Managing Your Attention as a Precursor to Information Overload

Information Overload [IO] may occur when we collect too many items related to a task stemming from FOMO or optimizing rather than satisficing (Herbert Simon) a judgment or decision. Also, we may permit too many notifications or subscriptions. IO is a legitimate concern for overloading our cognitive processing capacity. However, attention processing usually occurs prior to the cognitive processing of captured stimuli. We can improve out attention processing to decrease IO.

A few excerpts from :

Attention is a natural function of the body because individuals are constantly in a state of paying attention to different aspects of the environment. … Focus, on the other hand, requires paying attention to something for an extended period of time while tuning out other stimuli. CAN we improve our focus to decrease IO?/mb

Attention Skills: Knowing when to focus on small details and when to focus on the bigger picture. Knowing how to filter out unimportant sights, sounds or information. Paying attention without getting distracted. Holding a train of thought when interrupted. Following through on a task without needing to hear directions several times. Concentrate on one activity at a time.

Flow is the mental state of operation in which a person performing an activity is fully immersed in a feeling of energized focus, full involvement, and enjoyment in the process of the activity. In essence, flow is characterized by complete absorption in what one does.

Jim Clear ,author of a recent book Atomic Habits suggests

How to improve your focus (essentially limits the amount of extraneous stimuli) that should reduce IO. Jim’s Focus page: Luckily, this page contains the best ideas and top research on how to get and stay focused. We will break down the science behind sharpening your mind and paying attention to what matters.

Jim, as others, dismisses our brain’s ability to: “Multitasking forces your brain to switch your focus back and forth very quickly from one task to another. This wouldn’t be a big deal if the human brain could transition seamlessly from one job to the next, but it can’t.”

He describes the Buffet top 5 of 25 items to sequentially focus for completion. Other methods include other methods before like The Ivy Lee Method and The Eisenhower Box Jim also suggests methods to maintain/extend our attention span.
His website and related newsletter contain much useful information for improving productivity.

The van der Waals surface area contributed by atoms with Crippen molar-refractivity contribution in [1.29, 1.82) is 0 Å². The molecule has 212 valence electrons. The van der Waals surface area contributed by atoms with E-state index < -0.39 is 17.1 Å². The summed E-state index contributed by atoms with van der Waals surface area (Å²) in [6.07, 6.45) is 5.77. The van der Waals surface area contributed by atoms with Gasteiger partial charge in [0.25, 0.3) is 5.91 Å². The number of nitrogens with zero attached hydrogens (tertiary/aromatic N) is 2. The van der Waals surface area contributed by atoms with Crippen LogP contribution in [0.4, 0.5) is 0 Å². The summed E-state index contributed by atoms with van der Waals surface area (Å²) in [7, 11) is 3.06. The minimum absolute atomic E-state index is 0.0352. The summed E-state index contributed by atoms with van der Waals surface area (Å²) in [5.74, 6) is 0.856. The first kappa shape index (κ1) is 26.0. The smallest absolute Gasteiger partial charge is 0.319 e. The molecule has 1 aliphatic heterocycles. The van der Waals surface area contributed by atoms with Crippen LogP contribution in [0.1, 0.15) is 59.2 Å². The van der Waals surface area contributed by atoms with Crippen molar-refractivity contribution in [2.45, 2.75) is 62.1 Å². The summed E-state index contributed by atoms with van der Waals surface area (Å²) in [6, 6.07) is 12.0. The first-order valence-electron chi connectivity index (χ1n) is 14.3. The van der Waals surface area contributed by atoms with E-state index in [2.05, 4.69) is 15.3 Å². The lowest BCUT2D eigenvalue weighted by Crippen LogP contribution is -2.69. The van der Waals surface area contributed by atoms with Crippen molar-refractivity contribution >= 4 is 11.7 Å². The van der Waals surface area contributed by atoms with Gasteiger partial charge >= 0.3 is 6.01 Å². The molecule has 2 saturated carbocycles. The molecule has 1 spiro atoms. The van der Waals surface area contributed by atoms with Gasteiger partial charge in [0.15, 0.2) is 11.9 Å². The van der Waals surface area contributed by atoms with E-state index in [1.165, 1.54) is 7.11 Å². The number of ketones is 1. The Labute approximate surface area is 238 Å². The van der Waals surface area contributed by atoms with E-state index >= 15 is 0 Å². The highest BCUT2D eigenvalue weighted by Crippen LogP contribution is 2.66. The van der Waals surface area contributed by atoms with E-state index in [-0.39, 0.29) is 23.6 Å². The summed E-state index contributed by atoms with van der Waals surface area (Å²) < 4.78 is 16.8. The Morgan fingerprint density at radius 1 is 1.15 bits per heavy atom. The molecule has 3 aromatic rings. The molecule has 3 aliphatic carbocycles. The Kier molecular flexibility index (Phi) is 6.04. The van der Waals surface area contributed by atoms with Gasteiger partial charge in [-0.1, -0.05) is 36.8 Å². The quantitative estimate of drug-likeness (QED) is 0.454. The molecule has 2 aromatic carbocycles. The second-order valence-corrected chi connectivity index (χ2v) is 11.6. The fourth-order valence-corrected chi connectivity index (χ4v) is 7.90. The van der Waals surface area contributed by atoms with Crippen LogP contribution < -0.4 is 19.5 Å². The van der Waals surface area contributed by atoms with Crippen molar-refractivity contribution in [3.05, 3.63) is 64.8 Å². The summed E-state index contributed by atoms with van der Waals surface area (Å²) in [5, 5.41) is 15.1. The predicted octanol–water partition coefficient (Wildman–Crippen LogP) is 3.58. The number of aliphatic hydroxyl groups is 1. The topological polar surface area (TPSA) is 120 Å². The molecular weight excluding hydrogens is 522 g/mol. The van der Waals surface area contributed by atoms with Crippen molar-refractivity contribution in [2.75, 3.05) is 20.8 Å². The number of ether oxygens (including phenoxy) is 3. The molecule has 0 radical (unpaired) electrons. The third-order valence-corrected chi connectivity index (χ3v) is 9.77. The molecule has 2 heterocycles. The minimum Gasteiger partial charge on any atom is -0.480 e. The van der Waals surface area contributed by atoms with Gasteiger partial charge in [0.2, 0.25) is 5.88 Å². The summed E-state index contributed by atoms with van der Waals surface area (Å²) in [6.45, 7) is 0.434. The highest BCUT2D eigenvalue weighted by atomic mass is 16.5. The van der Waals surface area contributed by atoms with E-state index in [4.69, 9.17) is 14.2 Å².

Belle Beth Cooper describes how Kahneman’s Two Brain System from his book Thinking Fast and Slow impacts our attention processing:

“System 1 is the involuntary, always-on network in our brains that takes in stimuli and process it. It’s the system that makes automatic decisions for us, like turning our heads when we hear our names called or freezing when we see a spider.

System 2 runs the voluntary parts of our brains. It processes suggestions offered by System 1, makes final decisions and chooses where to allocate our attention. The funny thing about how these system work is that we assume a lot of the things we do are purely conscious decisions made by System 2. In fact, almost everything we consciously decide on is based on automatic reactions and suggestions fed to us by System 1. Here is another great illustration of both systems at work:

System 2 is in charge of anything that takes willpower and self-control, and anything that’s too difficult for System 1.”


Our willpower often is challenged by distractions.
Distractions come in two main kinds, which Daniel Goleman explains in Focus: The Hidden Power of Excellencesensory distractions (things happening around you) and emotional distractions (your inner dialogue, thoughts about things happening in your life).

If you’ve ever had something emotional weighing on your mind, you’ll know how hard it is to block out that kind of distraction. Goleman explains that this happens for a reason: if something is upsetting us, our brains want us to find a solution so we won’t keep worrying about it. Putting it off doesn’t help us concentrate, because we can’t truly let go of those worrying thoughts until we have a plan to work through it.

Belle further offers these recommendations for enabling focus to operate.

  1. Meditate

I’ve written about the benefits of mediation before, which can help us to improve our attention spans.
Because meditation is a practice in focusing our attention and being aware of when it drifts, this actually improves our focus when we’re not meditating, as well. It’s a lasting effect that comes from regular bouts of meditation.

Focused attention is very much like a muscle, one that needs to be strengthened through exercise.

  1. Spend time in nature

One of Goleman’s suggestions for improving our ability to focus is to spend time in nature. This is to help our brains switch off—an experiment found that even going for a walk on a city street didn’t let the brain switch off enough to fully recover its focus, whereas walking in a park offered far fewer things for the brain to pay attention and respond to.

  1. Lose yourself in something you enjoy

I love this last suggestion from Goleman and I think I’ll try to incorporate all three of these into my routine.

Goleman pointed out that when you’re completely wrapped up in doing something easy that you enjoy, your inner dialogue switches off. This lets your mind rest and recoup the ability to focus on difficult tasks again later.

How can all of the above reduce IO? Beyond the automatic recognition of some stimuli, e.g., flash of lightning or police siren, the System 2 discretionary attention to other stimuli IF focus on a task is engaged, can reduce the pass-through of extraneous stimuli that can exceed a person’s capability to process information (pollute the relevant information with useless noise).